Jackson's much-hyped debut album, Get Rich or Die Trying (2003) sold over 800,000 copies its first week and went on to reach number one on several charts, including the Billboard 200, ultimately reaching multi-platinum success. Eminem even featured the first single, "Wanksta," in "8 Mile" (2003), the rags-to-riches story loosely based on Eminem's life. Based on Jackson's success, Interscope gave Jackson his own label imprint, G-Unit Records, and the rising mogul began creating his own stable of artists. In fast order, he also began banking on his image with a clothing line (G-Unit Clothing Company), and a deal with Reebok to distribute G-Unit sneakers. He leveraged his celebrity to break into movies and television, appearing as himself in "Beef" (2003), a documentary about the increasingly controversial nature of rap, and voiced himself on an episode of "The Simpsons" (Fox, 1990- ). Jackson made his acting debut, expectedly, in a straight-to-video gangsta thriller called "Full Clip" (2004).

On the big screen, Jackson starred in a fictionalized version of his life story, "Get Rich or Die Tryin'" (2005), co-starring Terrence Howard and helmed by Irish director Jim Sheridan. The film took events from Jackson's life almost verbatim - a murdered mother, dealing crack and becoming a rapper with the bullet marks to prove it - and lumped them together into a typical rags-to-riches narrative that was panned by most critics, though hip hop audiences were responsive enough for the film to recoup its budget. In the spring of that year, he released his second commercial album, The Massacre (2005), which sold over one million copies in four days and saw three of its singles in the Billboard top five simultaneously: "Candy Shop," "Disco Inferno" and "How We Do." The following year, Jackson made his first real acting stretch by portraying a traumatized Iraqi soldier returning to civilian life in the disappointing "Home of the Brave" (2006).

Jackson's third album, Curtis, was released in late 2007 to mixed reviews, with some critics complaining that the rapper was delivering more of the same. Despite the lukewarm reception, Jackson was given the title of Best Selling Hip Hop Artist at the World Music Awards that year. He continued to broaden his media scope by founding G-Unit Books and writing his first novel The Ski Mask Way, based on the life of a small-time drug dealer. The following year, the novice actor was given the unprecedented opportunity to share the screen with movie legends Robert De Niro and Al Pacino in a supporting role as a nightclub owner caught between two detectives investigating a potential serial killer in "Righteous Kill" (2008).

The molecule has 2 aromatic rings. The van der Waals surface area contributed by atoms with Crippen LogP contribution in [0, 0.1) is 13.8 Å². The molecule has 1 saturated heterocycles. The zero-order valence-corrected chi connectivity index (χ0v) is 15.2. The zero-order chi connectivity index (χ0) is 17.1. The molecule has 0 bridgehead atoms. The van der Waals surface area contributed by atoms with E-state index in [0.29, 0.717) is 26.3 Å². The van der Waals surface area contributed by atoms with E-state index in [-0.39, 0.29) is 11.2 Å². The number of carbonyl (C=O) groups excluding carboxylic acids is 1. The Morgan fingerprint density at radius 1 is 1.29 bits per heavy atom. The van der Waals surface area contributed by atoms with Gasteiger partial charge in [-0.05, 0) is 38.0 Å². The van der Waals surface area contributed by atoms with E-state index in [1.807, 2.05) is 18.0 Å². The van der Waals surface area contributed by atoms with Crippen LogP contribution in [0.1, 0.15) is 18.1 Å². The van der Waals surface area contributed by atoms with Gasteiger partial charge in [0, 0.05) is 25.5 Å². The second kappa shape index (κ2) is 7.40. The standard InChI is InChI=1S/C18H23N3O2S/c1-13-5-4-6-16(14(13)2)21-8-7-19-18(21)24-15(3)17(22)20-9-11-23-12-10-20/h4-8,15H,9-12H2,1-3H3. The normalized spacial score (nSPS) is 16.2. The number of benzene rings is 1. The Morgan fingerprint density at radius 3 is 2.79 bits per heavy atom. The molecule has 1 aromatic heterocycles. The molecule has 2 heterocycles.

VIEW THE FULL BIOGRAPHY

Filmographyclose complete filmography

CAST: (feature film)

1.
 Prince, The (2014)
2.
3.
 Escape Plan (2013)
4.
 Last Vegas (2013)
5.
 Odd Thomas (2013)
6.
 Tomb, The (2013)
7.
 Freelancers (2012)
8.
 Blood Out (2011)
9.
 Morning Glory (2010)
10.
 Twelve (2010)
VIEW THE FULL FILMOGRAPHY

Milestones close milestones

:
Raised in Jamaica, Queens, New York
:
Raised by grandmother and turned to selling drugs at an early age
:
Sentenced to three to nine years in prison for possession of heroin, crack and a starter pistol; earned GED while in prison and released in 1995
:
Began rapping as an alternative to selling drugs after being released from prison
1996:
Began an apprenticeship with Jay Master Jay of Run DMC fame, who signed the fledgling rapper to his tiny JMJ Records label; not much resulted from this collaboration
1999:
Signed with Trackmasters, a successful production duo (comprised of Poke and Tone) responsible for Jay Z and Foxy Brown
1999:
Through Trackmasters, landed a deal with Columbia Records and cut the tracks for what was to be his debut album, <i>Power of the Dollar</i>
2000:
Jackson was shot nine times, while the rapper sat helpless in the passenger seat of a car; this led Columbia to shelve <i>Power of the Dollar</i> and part ways with the now-controversial rapper
:
Returned to the rap underground where he formed a collective (G-Unit, which also featured Lloyd Banks and Tony Yayo) and began churning out mixtape tracks
2002:
Signed a seven-figure contract with Eminem's Shady Records, Doctor Dre's Aftermath Entertainment and Interscope Records
2002:
Released the much-hyped debut album, <i>Get Rich or Die Trying</i>; Eminem featured the first single "Wanksta" on the "8 Mile" soundtrack
2003:
Released the G-Unit album <i>Beg for Mercy</i>; also executive producer
2003:
Appeared as himself in "Beef," a documentary about the social, political and economic ramifications of rap and its increasingly controversial nature
2004:
Cast in his first fictional role in the straight-to-video gansta thriller, "Full Clip"
2005:
Voiced himself on the episode 'Pranksta Rap' of "The Simpsons" (FOX)
2005:
Released second album, <i>The Massacre</i>; earned multiple Grammy nominations, including Best Rap Album
2005:
First starring role in director Jim Sheridan's "Get Rich or Die Tryin'" playing a fictionalized version of himself
2006:
Cast in Irwin Winkler's drama "Home of the Brave," about the lives of four American soldiers in Iraq and their return back to the US
2007:
Released third album <i>Curtis</i>; made headlines when he threatened to never make a solo album again if his album did not outsell Kanye's album; he later took back this statement after Kanye had outsold his; earned a Grammy nomination
2008:
Teamed with Al Pacino and Robert De Niro in "Righteous Kill"
2008:
Hosted the MTV reality show "50 Cent: The Money and the Power"
2008:
Released fourth album, <i>Before I Self Destruct</i>; the album includes an accompanying feature-length film with the same title
2009:
Earned a Grammy nomination for his collaboration with Eminem on the song, "Crack a Bottle" from Eminem's album, <i>Relapse</i>
2010:
Co-starred in the ensemble drama thriller "Twelve," directed by Joel Schumacher
VIEW ALL MILESTONES